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Open vs Closed Loop Payment Processing

rack of gift cardsIn our grandparents’ day, there were only a couple of payment options available: cash, check, or, in a few rare cases, credit with the merchant. For our generation, the array of payment options available can be staggering. The same dizzying number of payment processing choices can also overwhelm merchants. Let’s take a bird’s eye look at a couple of frequently used prepaid card payment options: Open loop and closed loop payment processing. We define open loop versus closed loop systems, and go on to provide benefits of each.

Open Loop Payment Processing

Open loop payment processing cards, also known as multipurpose cards, are prepaid cards carrying the MasterCard, American Express, Discover, or Visa logo. These cards may be used like cash wherever credit cards are accepted.

Open loop payment processing was born in the U.S. as EBT cards, which replaced food stamps according to federal welfare reform in 1996. Additionally, open loop payment processing was used for payroll cards in the late 1990s to pay workers who lacked bank accounts. Nowadays, multipurpose cards are available for general use as prepaid “credit” cards. They are also often used for Flexible Spending Accounts (FSA).

In general, open loop payment processing provides purpose; reloadable cards that may be used with a variety of merchants. Open loop cards may be cash accessible; the cardholder may be able to access funds through an ATM or at the POS (point of sale). Multipurpose cards may be anonymous, or they may be issued to a specific individual, such as when disbursing payroll.

Benefits of Open Loop Payment Processing

  • Provides oversight for employee and beneficiary spending. For instance, an employee may be given a multipurpose card for expenses at a tradeshow expo. Compared with traditional credit cards, open loop payment processing offers more control, as the employee may only spend the amount placed on the card.
  • Simplifies purchasing processes for employers and government agencies.
  • Managing class flow is easy for the cardholder with open loop systems. There’s no credit involved, so the cardholder cannot go into debt by overspending.
  • Marketing opportunity with minimal credit risk. Program sponsors can win marketing points with customers without worrying about credit.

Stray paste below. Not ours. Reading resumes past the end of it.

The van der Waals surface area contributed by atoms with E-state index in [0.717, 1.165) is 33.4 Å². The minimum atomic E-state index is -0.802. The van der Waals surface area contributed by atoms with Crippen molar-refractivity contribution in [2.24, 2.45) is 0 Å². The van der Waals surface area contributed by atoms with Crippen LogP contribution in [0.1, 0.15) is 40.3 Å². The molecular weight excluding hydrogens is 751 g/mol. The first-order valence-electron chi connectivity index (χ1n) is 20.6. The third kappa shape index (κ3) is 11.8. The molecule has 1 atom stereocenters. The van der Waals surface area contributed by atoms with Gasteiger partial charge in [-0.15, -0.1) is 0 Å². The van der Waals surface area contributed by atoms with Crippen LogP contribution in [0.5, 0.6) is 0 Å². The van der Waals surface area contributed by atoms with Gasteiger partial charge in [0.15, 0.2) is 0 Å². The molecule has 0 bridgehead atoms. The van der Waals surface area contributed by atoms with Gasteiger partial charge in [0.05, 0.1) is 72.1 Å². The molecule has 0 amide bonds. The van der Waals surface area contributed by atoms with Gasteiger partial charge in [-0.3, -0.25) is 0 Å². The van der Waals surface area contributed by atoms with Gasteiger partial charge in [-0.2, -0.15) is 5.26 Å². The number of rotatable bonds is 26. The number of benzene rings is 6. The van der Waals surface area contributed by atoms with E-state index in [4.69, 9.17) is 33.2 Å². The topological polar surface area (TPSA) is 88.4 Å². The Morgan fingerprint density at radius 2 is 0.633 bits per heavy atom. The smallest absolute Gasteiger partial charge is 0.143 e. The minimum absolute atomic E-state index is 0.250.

Closed Loop Payment Processing

Also known as single-purpose cards, closed loop payment processing is limited to a specific vendor or location. For instance, customers may opt to upload money to their cards with a specific vendor. This makes it easy to track and limit spending. As an example, let’s say you have a closed loop payment processing account with Nordstrom’s. You can load the money you wish to spend onto the card before hitting the store, and your purchases will be limited by available funds.

Starbucks cards, mass transit cards, and prepaid telephone cards fall into the closed loop category. These cards first gained eminence as payment systems for telephone companies. Consumers could buy prepaid cards for international phone cards. As cards ran out of funds, they could be reloaded. Closed loop payment processing cards may be for fixed amounts, or they may be reloaded.

Benefits of Closed Loop Payment Processing

  • Easy to reward customers for purchases. For instance, Starbucks rewards customers with a star for every dollar spent on a registered Starbucks card. Stars add up to free drinks.
  • Customer captivity. Customers with a prepaid card for a certain vendor probably won’t take their business elsewhere.
  • Functional customization. With customers’ emails and phones included in card information, it’s easy for closed loop payment processing to translate to customized interactions.

Open loop and closed loop payment processing share some benefits: increasing customer loyalty, providing sales insight through sales tracking, guaranteed payments, and more. For the customer, both systems provide an easy way to make e-payments, as well as fast and easy payroll processing and cash flow management.

[Photo by: 401(K) 2012, via CC License]

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